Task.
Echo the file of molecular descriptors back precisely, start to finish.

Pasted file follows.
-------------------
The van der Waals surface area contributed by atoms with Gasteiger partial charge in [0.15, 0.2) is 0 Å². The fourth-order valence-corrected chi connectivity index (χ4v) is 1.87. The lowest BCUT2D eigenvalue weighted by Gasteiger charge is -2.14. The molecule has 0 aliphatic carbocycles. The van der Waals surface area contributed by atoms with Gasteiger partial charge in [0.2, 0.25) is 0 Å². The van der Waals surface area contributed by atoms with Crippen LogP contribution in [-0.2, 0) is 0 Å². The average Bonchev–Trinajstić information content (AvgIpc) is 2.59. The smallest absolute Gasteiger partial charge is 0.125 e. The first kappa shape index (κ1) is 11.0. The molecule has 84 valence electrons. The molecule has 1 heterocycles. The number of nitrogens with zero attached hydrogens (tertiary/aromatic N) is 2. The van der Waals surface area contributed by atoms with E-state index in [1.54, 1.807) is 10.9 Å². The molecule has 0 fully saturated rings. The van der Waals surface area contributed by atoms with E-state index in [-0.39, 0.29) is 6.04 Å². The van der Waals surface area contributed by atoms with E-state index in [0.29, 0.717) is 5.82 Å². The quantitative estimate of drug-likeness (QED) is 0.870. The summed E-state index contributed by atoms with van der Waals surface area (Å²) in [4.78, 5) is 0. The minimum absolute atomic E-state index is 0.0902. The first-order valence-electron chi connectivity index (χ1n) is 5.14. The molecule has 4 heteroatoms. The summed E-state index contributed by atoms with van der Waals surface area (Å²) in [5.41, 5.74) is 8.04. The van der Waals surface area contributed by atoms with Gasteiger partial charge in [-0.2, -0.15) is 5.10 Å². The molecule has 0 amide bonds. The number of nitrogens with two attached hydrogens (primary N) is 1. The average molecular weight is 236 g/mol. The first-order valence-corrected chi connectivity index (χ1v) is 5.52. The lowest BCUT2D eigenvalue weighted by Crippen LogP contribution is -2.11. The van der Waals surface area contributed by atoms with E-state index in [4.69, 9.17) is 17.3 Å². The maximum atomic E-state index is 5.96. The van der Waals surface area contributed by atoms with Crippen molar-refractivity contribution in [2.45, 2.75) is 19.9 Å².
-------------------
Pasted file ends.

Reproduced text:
The van der Waals surface area contributed by atoms with Gasteiger partial charge in [0.15, 0.2) is 0 Å². The fourth-order valence-corrected chi connectivity index (χ4v) is 1.87. The lowest BCUT2D eigenvalue weighted by Gasteiger charge is -2.14. The molecule has 0 aliphatic carbocycles. The van der Waals surface area contributed by atoms with Gasteiger partial charge in [0.2, 0.25) is 0 Å². The van der Waals surface area contributed by atoms with Crippen LogP contribution in [-0.2, 0) is 0 Å². The average Bonchev–Trinajstić information content (AvgIpc) is 2.59. The smallest absolute Gasteiger partial charge is 0.125 e. The first kappa shape index (κ1) is 11.0. The molecule has 84 valence electrons. The molecule has 1 heterocycles. The number of nitrogens with zero attached hydrogens (tertiary/aromatic N) is 2. The van der Waals surface area contributed by atoms with E-state index in [1.54, 1.807) is 10.9 Å². The molecule has 0 fully saturated rings. The van der Waals surface area contributed by atoms with E-state index in [-0.39, 0.29) is 6.04 Å². The van der Waals surface area contributed by atoms with E-state index in [0.29, 0.717) is 5.82 Å². The quantitative estimate of drug-likeness (QED) is 0.870. The summed E-state index contributed by atoms with van der Waals surface area (Å²) in [4.78, 5) is 0. The minimum absolute atomic E-state index is 0.0902. The first-order valence-electron chi connectivity index (χ1n) is 5.14. The molecule has 4 heteroatoms. The summed E-state index contributed by atoms with van der Waals surface area (Å²) in [5.41, 5.74) is 8.04. The van der Waals surface area contributed by atoms with Gasteiger partial charge in [-0.2, -0.15) is 5.10 Å². The molecule has 0 amide bonds. The number of nitrogens with two attached hydrogens (primary N) is 1. The average molecular weight is 236 g/mol. The first-order valence-corrected chi connectivity index (χ1v) is 5.52. The lowest BCUT2D eigenvalue weighted by Crippen LogP contribution is -2.11. The van der Waals surface area contributed by atoms with E-state index in [4.69, 9.17) is 17.3 Å². The maximum atomic E-state index is 5.96. The van der Waals surface area contributed by atoms with Crippen molar-refractivity contribution in [2.45, 2.75) is 19.9 Å².